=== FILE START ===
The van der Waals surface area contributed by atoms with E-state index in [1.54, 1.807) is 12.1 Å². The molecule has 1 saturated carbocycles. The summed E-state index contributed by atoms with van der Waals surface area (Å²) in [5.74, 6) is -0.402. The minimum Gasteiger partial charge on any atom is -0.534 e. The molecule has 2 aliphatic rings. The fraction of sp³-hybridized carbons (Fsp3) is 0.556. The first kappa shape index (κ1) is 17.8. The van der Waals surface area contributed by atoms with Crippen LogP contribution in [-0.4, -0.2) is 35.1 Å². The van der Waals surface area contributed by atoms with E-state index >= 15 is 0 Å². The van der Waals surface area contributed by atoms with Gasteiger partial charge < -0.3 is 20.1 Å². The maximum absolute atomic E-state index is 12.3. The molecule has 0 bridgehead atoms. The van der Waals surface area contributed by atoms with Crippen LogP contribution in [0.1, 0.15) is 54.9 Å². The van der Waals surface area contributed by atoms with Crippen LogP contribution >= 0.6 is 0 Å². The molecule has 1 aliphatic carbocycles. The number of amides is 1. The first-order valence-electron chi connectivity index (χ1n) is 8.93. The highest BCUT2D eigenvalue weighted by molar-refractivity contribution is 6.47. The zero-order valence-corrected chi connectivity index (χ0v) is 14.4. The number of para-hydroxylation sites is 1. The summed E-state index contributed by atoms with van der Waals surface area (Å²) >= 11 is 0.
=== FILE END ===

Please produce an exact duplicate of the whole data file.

The van der Waals surface area contributed by atoms with E-state index in [1.54, 1.807) is 12.1 Å². The molecule has 1 saturated carbocycles. The summed E-state index contributed by atoms with van der Waals surface area (Å²) in [5.74, 6) is -0.402. The minimum Gasteiger partial charge on any atom is -0.534 e. The molecule has 2 aliphatic rings. The fraction of sp³-hybridized carbons (Fsp3) is 0.556. The first kappa shape index (κ1) is 17.8. The van der Waals surface area contributed by atoms with Crippen LogP contribution in [-0.4, -0.2) is 35.1 Å². The van der Waals surface area contributed by atoms with E-state index >= 15 is 0 Å². The van der Waals surface area contributed by atoms with Gasteiger partial charge < -0.3 is 20.1 Å². The maximum absolute atomic E-state index is 12.3. The molecule has 0 bridgehead atoms. The van der Waals surface area contributed by atoms with Crippen LogP contribution in [0.1, 0.15) is 54.9 Å². The van der Waals surface area contributed by atoms with Crippen LogP contribution >= 0.6 is 0 Å². The molecule has 1 aliphatic carbocycles. The number of amides is 1. The first-order valence-electron chi connectivity index (χ1n) is 8.93. The highest BCUT2D eigenvalue weighted by molar-refractivity contribution is 6.47. The zero-order valence-corrected chi connectivity index (χ0v) is 14.4. The number of para-hydroxylation sites is 1. The summed E-state index contributed by atoms with van der Waals surface area (Å²) >= 11 is 0.